An example of this is a two-day literature festival that was to be held in Mumbai on March 14-15, which was cancelled at the last minute on March 12. It was to be addressed by a galaxy of political leaders, from both the ruling side as well as the Opposition, besides several eminent writers as well as retired officials. The government, certainly in the know of the event, advised the organisers to call off the festival only late on March 11. Till then, there was no effort to enforce “social distancing” or to discourage large public events and gatherings.

While preparations to meet the Covid-19 challenge were tardy throughout February and the first half of March, energy and attention was expended on three issues -- the visit of US President Donald Trump, the communal riots in Delhi and the ongoing anti-CAA agitations across India which had riveted the nation. The last instalment of the political melodrama was yet to come, and when it began shortly before Holi as the rebellion against the Kamal Nath government in Madhya Pradesh snowballed, it was clear that the Centre was giving priority to political interests over what was necessary. By early March, there was a realisation in the top echelons of the government that the script was going awry. Evidence of this was the entire political leadership, Prime Minister Modi downwards, announcing that they would not celebrate Holi to prevent mingling with others. Citizens responded with a subdued festival, but this did not cover the policy deficit or what was not done at the action level.

Eventually, when the Prime Minister decided to steer the nation towards a complete lockdown, it was clear that the government had stirred itself without assessing the overall impact of a complete lockdown on the economy and on people’s lives. The “janata curfew” on March 22 was called dramatically and consequently the focus shifted to the “event” -- of clapping hands, ringing bells and banging thaalis. The videos which emerged were horrifying and demonstrated what a half-baked call can do to the basic objective -- social distancing and disease prevention. For much of his first address, the Prime Minister reminded citizens of their duties without specifying the plans the government had drawn up to minimise people’s hardship. The speech, as well as the next one on March 24, when he announced a complete nationwide lockdown from midnight that day, was more about political messaging and less about impressing upon people what was expected for them in return for what the government was doing.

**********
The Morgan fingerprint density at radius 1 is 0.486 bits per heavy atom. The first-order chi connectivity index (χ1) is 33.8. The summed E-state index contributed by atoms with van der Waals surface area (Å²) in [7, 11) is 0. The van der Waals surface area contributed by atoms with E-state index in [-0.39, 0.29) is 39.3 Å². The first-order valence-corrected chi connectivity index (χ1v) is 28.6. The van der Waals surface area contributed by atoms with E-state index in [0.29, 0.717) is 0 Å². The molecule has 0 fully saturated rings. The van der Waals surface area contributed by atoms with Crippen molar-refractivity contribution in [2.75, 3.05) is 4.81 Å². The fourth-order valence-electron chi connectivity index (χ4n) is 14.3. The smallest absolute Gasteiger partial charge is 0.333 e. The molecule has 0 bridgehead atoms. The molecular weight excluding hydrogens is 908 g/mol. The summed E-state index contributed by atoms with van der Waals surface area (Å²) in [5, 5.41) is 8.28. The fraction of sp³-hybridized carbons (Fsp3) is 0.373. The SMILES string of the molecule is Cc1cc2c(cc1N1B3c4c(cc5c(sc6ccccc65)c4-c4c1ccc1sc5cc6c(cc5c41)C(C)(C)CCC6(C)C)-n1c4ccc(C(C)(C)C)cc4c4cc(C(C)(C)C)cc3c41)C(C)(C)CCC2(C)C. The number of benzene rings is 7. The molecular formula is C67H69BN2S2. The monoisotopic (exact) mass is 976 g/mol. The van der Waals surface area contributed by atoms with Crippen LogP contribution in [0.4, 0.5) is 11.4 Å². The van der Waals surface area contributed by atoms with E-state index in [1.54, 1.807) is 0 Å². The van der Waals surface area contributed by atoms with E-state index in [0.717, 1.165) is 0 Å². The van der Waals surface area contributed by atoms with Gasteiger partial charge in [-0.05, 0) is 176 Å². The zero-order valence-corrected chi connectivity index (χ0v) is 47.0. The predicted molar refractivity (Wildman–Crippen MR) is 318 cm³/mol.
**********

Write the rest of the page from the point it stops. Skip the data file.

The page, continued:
The “reverse migration” that set in even before Prime Minister Modi’s total lockdown address indicated that the government had betrayed the people’ s trust. People walking back to their villages in lakhs for the past few days is a stark reflection of the failure of understanding the immediate impact of the closure of all commercial activity on the lives of people. The Prime Minister also seems to have forgotten that the line between raising fear and creating panic is very thin. The announcement of the lockdown was made near the end of the month, close to payday. With factories, shops and other business establishments shut, wages could not have been paid in time. Consequently, the migrants decided to return home.

The primary reason for India staring at a possible lockdown extension unless providentially the spike in the reported cases flattens dramatically, is that the government was late by several weeks in assessing the grimness of the situation. Even when it began to take steps to tackle the crisis, it failed to put together a blueprint. This is the second time after demonetisation when careful thought was not given before taking a huge plunge. The nation will pay a price, but one can only hope that it will not be a very big one.

Tags: covid-19 india, coronavirus outbreak, covid-19 pandemic